apharis

Starting Member
17
Where does a POOR college student (poor being the operative word) find some penny loafers that aren't hard and stiff like Weejuns, but look halfway decent?

I'm looking for something somewhat soft right out of the box.
 

wnh

Advanced Member
2,004
United States
Missouri
Marshfield
If your conception of poor is the same as mine (as in, I'm-not-spending-even-$75-on-a-pair-of-shoes poor), I got a pair of Bass Chapmons on eBay for $30 shipped that have served me well. They're not shiny and plastic-y at all. You could check them out on the Bass website, but I think they're in the $75 range new.

I would imagine that some kind of Bass or Sebago offering on eBay would be your best bet for cheap shoes. I think Sperry makes a few penny loafers, too, if you wanted to check that out.
 

Patrick06790

Connoisseur
6,350
United States
Connecticut
Lakeville
This Lands End model isn't bad for "soft out of the box." They have rubber inserts in the soles. I bought a pair for flying out west a year ago and have gotten considerable mileage in other circs.

And the overstocks price should be attractive.
 

Untilted

Honors Member
3,589
United States
New York
New York
Check out Quoddy's penny loafers.

I'm thinking about ordering a pair. However, my financial status isn't so helpful.
 

abc123

Super Member
1,211
My opinion is that you should buy the cheapest thing you can get your hands on to get you through the next few months, then start saving for a pair of Aldens/AEs or something of the sort that will last you for many years. Amortize the cost of the shoes over their lifespan, and the cost is far less than buying a new pair of $50-75 shoes annually.

You won't regret paying next to nothing for a cheap pair of shoes or paying a reasonable amount for a pair of nice shoes. You will however regret paying for a pair of midgrade shoes that will only last you a year or so before they fall apart on you.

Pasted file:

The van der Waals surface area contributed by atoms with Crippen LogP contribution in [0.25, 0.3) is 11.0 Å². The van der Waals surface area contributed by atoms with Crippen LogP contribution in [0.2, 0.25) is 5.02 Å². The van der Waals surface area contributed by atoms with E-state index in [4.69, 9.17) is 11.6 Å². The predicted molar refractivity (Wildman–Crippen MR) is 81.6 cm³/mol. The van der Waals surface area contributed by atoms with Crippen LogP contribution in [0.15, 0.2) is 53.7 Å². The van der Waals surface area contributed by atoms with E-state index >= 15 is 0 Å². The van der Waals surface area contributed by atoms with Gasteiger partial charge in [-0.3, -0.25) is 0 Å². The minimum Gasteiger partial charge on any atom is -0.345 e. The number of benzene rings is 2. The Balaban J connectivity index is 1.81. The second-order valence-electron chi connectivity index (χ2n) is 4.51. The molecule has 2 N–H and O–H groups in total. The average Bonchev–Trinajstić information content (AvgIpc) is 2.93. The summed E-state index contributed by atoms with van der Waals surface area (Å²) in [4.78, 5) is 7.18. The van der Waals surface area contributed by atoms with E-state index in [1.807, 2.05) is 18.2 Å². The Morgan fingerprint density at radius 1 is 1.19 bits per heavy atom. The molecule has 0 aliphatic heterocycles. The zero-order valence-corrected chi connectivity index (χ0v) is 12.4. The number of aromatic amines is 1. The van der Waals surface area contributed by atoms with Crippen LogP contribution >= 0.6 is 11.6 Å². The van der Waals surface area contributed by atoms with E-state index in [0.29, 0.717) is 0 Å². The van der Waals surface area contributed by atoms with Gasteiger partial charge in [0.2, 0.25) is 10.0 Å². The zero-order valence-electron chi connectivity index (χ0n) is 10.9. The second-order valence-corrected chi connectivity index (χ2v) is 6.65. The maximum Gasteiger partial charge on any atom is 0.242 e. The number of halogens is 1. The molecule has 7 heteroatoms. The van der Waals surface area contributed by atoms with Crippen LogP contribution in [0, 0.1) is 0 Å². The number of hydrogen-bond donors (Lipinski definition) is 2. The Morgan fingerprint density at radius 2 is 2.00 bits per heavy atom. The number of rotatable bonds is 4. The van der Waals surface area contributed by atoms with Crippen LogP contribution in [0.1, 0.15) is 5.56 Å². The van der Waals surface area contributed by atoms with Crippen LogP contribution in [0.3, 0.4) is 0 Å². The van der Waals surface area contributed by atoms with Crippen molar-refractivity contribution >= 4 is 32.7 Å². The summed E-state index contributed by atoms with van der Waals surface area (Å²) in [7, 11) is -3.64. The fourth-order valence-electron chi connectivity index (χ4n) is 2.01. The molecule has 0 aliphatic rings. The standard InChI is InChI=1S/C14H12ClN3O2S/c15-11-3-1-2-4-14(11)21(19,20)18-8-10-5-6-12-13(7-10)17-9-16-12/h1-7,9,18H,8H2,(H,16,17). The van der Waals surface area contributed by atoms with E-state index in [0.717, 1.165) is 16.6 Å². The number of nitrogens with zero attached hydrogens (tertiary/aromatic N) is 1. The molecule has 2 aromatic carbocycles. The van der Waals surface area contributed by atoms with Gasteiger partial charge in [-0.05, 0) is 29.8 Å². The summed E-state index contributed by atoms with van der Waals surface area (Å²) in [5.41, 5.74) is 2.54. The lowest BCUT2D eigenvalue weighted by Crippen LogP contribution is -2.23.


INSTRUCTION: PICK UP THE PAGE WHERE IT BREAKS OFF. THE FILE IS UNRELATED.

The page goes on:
Puffdaddy

Active Member with Corp. Privileges
270
You won't regret paying next to nothing for a cheap pair of shoes or paying a reasonable amount for a pair of nice shoes. You will however regret paying for a pair of midgrade shoes that will only last you a year or so before they fall apart on you.
I feel the same way about Italian restaurants :icon_smile_big:
 

Doctor Damage

Connoisseur
5,753
Canada
Ontario
Toronto
Even cheap shoes should last a few years. Their life can be elongated by getting a cobbler to put the rubber on the soles, thus the stitching will never wear out. Mid-range shoes should last several years easily, assuming some sort of rotation.

Weejuns are still very classic in style, and, as I found when I dismantled a pair, they are very sturdily constructed. So I suggest, apharis, that you get a pair on sale or from Zappos. Actually, get two pairs and rotate them, and put rubber on the soles and they'll last several years. They may be a bit stiff at first, but regular use will soften them nicely and after a few months they'll feel like old friends.

Although I have poo-pooed "cheap glossy finishes" as much as anyone here, last week I found out that salt and snow stains just wipe off the gloss. That is an advantage, to be sure (if you live in snow country). So I am not so critical of gloss anymore.

I was looking at a book last night, a collection of photos of Steve McQueen. Near the end is a large photo of McQueen standing with the photographer, taken in 1964. The latter is clearly wearing Weejuns and I must say they look the same as today's Weejuns, including the thick un-lined leather and gloss, and proportions. Obviously given the date the shoes would have been made in Maine, but I suspect today's Weejuns are not quite so inferior as our memories suggest...

DD
 
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